This study explored bilingual exposure, language, social impairment and cognitive factors that could influence second language (L2) expressive vocabulary size as measured on the MacArthur-Bates Communicative Development Inventories (various languages) in 33 children (mean age = 60 months) diagnosed with ASD. In the 23 children with L2 vocabularies, recent language exposure estimates accounted for 69% of the variation in L2 vocabulary size, and the VABS-II expressive scale score explained an additional 13% of the difference. The complete sample was then subgrouped into three levels of L2 vocabulary size to compare children with no L2 vocabularies (NON-B, n = 10), low L2 word counts (LOW-B, n = 11) and high L2 counts (HIGH-B, n = 12), as determined by a median split procedure. The HIGH-B group had significantly larger L1 vocabularies than both the LOW-B (p =.045) and the NON-B (p =.003) groups, and higher VABS-II expressive scale scores than both the LOW-B (p =.008) and the NON-B (p =.012) groups. Social impairment did not significantly differ across groups and cognitive impairment did not preclude the development of L2 vocabularies. Expressive bilingualism in this population appears related to high levels of recent direct L2 exposure in combination with stronger dominant language abilities.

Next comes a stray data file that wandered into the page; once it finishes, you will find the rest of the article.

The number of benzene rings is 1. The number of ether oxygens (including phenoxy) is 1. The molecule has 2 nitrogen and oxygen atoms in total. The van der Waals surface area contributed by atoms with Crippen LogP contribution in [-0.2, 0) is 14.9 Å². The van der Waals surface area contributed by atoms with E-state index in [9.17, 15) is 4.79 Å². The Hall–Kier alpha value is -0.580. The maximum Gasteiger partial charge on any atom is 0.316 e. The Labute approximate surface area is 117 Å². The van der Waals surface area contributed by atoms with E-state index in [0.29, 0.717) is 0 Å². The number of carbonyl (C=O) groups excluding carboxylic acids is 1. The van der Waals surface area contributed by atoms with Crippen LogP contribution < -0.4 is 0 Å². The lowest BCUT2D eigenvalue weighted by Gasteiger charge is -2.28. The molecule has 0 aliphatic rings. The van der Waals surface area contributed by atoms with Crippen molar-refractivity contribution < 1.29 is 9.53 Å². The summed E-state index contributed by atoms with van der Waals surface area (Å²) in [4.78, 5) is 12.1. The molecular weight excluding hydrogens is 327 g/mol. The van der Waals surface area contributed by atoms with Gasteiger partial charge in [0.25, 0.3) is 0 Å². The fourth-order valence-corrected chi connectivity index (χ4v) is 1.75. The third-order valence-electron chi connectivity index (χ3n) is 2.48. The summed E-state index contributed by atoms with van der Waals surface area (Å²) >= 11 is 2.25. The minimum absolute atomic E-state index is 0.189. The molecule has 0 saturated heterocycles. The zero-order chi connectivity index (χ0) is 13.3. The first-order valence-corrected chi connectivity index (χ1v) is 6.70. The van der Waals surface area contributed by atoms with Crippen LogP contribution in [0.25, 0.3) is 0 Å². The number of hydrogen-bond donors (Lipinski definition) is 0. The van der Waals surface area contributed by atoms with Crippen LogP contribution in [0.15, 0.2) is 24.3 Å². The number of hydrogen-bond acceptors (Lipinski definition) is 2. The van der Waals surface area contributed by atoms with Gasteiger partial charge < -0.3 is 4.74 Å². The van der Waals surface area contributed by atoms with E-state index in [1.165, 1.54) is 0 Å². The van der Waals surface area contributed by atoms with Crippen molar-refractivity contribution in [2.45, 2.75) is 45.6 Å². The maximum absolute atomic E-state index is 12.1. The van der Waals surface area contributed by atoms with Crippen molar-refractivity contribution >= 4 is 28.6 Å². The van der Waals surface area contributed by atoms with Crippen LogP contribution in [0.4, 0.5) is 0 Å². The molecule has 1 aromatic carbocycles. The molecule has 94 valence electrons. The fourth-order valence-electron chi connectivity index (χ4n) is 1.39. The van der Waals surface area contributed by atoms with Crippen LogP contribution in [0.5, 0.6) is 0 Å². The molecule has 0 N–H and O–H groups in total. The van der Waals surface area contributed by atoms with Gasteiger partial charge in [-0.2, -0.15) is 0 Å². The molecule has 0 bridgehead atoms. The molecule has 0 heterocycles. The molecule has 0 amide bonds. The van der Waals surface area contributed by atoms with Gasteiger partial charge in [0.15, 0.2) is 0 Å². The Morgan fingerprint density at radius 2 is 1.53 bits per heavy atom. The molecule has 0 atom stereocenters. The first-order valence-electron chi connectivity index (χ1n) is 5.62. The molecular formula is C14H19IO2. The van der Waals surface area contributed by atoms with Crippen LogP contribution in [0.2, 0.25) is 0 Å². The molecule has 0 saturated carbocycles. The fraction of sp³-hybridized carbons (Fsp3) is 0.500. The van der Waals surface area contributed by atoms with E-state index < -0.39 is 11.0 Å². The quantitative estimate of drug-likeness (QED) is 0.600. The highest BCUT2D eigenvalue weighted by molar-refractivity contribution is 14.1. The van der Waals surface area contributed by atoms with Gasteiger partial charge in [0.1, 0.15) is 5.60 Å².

ASJC Scopus subject areas
- Psychiatry and Mental health
- Clinical Psychology
- Developmental and Educational Psychology